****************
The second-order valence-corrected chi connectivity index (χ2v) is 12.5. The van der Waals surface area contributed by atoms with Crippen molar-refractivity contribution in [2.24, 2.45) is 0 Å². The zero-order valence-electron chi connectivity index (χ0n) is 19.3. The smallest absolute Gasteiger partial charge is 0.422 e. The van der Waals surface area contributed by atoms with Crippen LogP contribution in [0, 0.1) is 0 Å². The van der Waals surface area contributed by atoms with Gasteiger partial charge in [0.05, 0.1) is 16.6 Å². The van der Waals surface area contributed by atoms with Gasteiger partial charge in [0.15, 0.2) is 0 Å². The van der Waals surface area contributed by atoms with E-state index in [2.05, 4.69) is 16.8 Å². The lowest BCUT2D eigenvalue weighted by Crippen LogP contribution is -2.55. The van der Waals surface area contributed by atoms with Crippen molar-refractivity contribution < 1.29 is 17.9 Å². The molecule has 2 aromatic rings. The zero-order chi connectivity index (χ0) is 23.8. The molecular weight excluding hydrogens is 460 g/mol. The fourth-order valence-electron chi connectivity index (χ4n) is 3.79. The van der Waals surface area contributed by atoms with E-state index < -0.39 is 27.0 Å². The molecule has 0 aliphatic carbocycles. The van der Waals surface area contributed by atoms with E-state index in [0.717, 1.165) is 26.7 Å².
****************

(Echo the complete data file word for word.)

The second-order valence-corrected chi connectivity index (χ2v) is 12.5. The van der Waals surface area contributed by atoms with Crippen molar-refractivity contribution in [2.24, 2.45) is 0 Å². The zero-order valence-electron chi connectivity index (χ0n) is 19.3. The smallest absolute Gasteiger partial charge is 0.422 e. The van der Waals surface area contributed by atoms with Crippen LogP contribution in [0, 0.1) is 0 Å². The van der Waals surface area contributed by atoms with Gasteiger partial charge in [0.05, 0.1) is 16.6 Å². The van der Waals surface area contributed by atoms with Gasteiger partial charge in [0.15, 0.2) is 0 Å². The van der Waals surface area contributed by atoms with E-state index in [2.05, 4.69) is 16.8 Å². The lowest BCUT2D eigenvalue weighted by Crippen LogP contribution is -2.55. The van der Waals surface area contributed by atoms with Crippen molar-refractivity contribution < 1.29 is 17.9 Å². The molecule has 2 aromatic rings. The zero-order chi connectivity index (χ0) is 23.8. The molecular weight excluding hydrogens is 460 g/mol. The fourth-order valence-electron chi connectivity index (χ4n) is 3.79. The van der Waals surface area contributed by atoms with E-state index < -0.39 is 27.0 Å². The molecule has 0 aliphatic carbocycles. The van der Waals surface area contributed by atoms with E-state index in [0.717, 1.165) is 26.7 Å².